EP: New Mexico media literacy group. Be afraid, be very afraid. Critical consumers.
BJ also mentions Girls for a Change. The girls really take it into their own hands, make a web site, put stuff on YouTube.
BK: about being an entrepeneur, are you workingn with a non profit?
AJ: I am a nonprofit.
BK: so you're frustrated with the structue you set up?
AJ: Have easy turnkey kits for teachers to download. then i decided, why charge 50 bucks for this? why not make it free and open source?
BK: have a small board, that can work really well, you can then move faster
AJ: we could go after grants, i dunno, the blogs become time sinks. be a vital resource, but pay the bills. how not to have big folks declare they're your partner and not take you over.
Abbey Patterson: company is Sooner. duke, harvard, partnership, unesco, columbia, healthcare. Music, hip hop.
I have lost the thread of what Abbey is talking about.
Katie - free technology services to small grassroots nonprofits. just getting a web site, the over the shoulder learning, etc. grassroots.org
American Cancer Society -
The Click Heard Round the World - Rickomatic - MacArthur, nonprofit and best practices paper.
Lightning talks. Danese
Slides are online:
* be clear what you are talking about
* don't think of yourself as a public speaker, it's regular conversation
* humble and funny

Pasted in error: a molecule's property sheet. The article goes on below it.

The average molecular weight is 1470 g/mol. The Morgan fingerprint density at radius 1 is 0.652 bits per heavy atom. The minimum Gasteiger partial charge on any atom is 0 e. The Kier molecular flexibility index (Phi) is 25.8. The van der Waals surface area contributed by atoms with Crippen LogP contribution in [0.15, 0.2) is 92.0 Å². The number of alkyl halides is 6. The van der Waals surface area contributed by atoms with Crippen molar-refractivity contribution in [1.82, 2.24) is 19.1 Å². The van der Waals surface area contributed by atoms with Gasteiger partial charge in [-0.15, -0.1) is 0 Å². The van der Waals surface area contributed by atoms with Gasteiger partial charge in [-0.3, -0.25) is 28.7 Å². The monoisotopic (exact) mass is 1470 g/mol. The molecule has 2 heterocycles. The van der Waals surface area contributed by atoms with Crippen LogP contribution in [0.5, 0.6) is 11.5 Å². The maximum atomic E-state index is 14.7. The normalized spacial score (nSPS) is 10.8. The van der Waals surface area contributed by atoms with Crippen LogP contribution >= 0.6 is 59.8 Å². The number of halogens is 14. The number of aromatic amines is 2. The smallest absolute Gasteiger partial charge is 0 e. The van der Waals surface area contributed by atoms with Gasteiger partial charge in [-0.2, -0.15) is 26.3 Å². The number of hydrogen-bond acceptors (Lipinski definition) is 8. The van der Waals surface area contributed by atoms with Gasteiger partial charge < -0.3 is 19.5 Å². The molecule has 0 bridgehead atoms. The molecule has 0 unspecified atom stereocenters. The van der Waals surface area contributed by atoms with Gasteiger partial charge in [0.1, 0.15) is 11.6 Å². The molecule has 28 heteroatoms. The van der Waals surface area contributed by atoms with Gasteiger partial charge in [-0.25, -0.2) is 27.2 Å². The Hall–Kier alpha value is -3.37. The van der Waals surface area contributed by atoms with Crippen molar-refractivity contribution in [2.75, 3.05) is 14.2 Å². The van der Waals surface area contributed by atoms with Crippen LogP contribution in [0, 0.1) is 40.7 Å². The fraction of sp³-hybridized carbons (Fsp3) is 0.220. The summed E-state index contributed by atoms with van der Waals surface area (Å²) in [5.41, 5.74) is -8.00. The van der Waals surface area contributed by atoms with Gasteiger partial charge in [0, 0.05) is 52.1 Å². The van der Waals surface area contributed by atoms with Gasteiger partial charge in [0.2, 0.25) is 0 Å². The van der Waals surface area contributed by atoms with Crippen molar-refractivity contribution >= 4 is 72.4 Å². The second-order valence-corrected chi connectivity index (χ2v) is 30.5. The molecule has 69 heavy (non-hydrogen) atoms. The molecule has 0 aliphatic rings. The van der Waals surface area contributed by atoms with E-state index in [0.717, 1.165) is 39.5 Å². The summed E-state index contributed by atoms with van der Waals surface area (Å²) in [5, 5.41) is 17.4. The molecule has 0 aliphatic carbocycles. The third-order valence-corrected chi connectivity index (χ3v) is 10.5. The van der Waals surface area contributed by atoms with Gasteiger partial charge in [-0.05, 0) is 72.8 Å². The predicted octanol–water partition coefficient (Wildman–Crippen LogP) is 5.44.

* nothing bad is going to happen
* don't overprepare. be real
* your audience wants you to succeed. watching you fail is excruciating.
what's your goal? not necessarily there to say what you've been told to say.
* (I have more extensive notes on the lightning talks sessions which I'll post on Thursday. I took notes on nearly all the 3 minute talks, and I gave a talk myself on How to Deal with It When You Don't Know What To Do (about bugs, and applications not working, and failed installs, and broken computers) and another on How to Make Your Wiki Not Suck.)
* The extra time for eating and breaks was a fantastic part of this conference
* I got some fun stickers from google and firefox, and an O'Reilly tshirt
* I talked more with Danese which was super fun
* I talked about my workplace and what I do and demo-ed my wiki for people
* I hung out with my kick-ass sister, who is a web dev and blogger
* I also talked with Z. about open document format, she showed me some linux translation efforts which I marked to blog about later, and we talked about nooxml.org
* I caught the first bit of Heather Gold's stand up comedy which was great, but I had to leave
* Did I mention, the food was good?
* I talked with 2 people from Atlassian, which was fun (their company also sells enterprise-level wikis)
* I promised lots of people cards and "Wiki Way" tshirts and more talking and information the next day when I would be less tired
* and there were so many people there I wanted to talk with, old friends and new people to meet
* BUT THEN that night I got nastily ill and spent the whole day 2 of the conference in bed throwing up. DAMN
* So I didn't get to give the fun long version of my talk "How to Make Your Wiki Not Suck So Bad"
* I was very very sad about being sick and missing the rest of the conference
* Mad props to Kaliya and team for a great conference and a great job organizing!
* Note to self and others, go add your writeups and information to the wiki! Yes, this means you! Link them from either the Monday page, or Proposed Topics, or the nearly totally empty Notes page which I hope we will populate and organize. The main thing is to put up your notes. Someone else will come along and fix things and organize it later, that is what wikis are all about. But this was a great conference that deserves to have a record of what happened there set out coherently.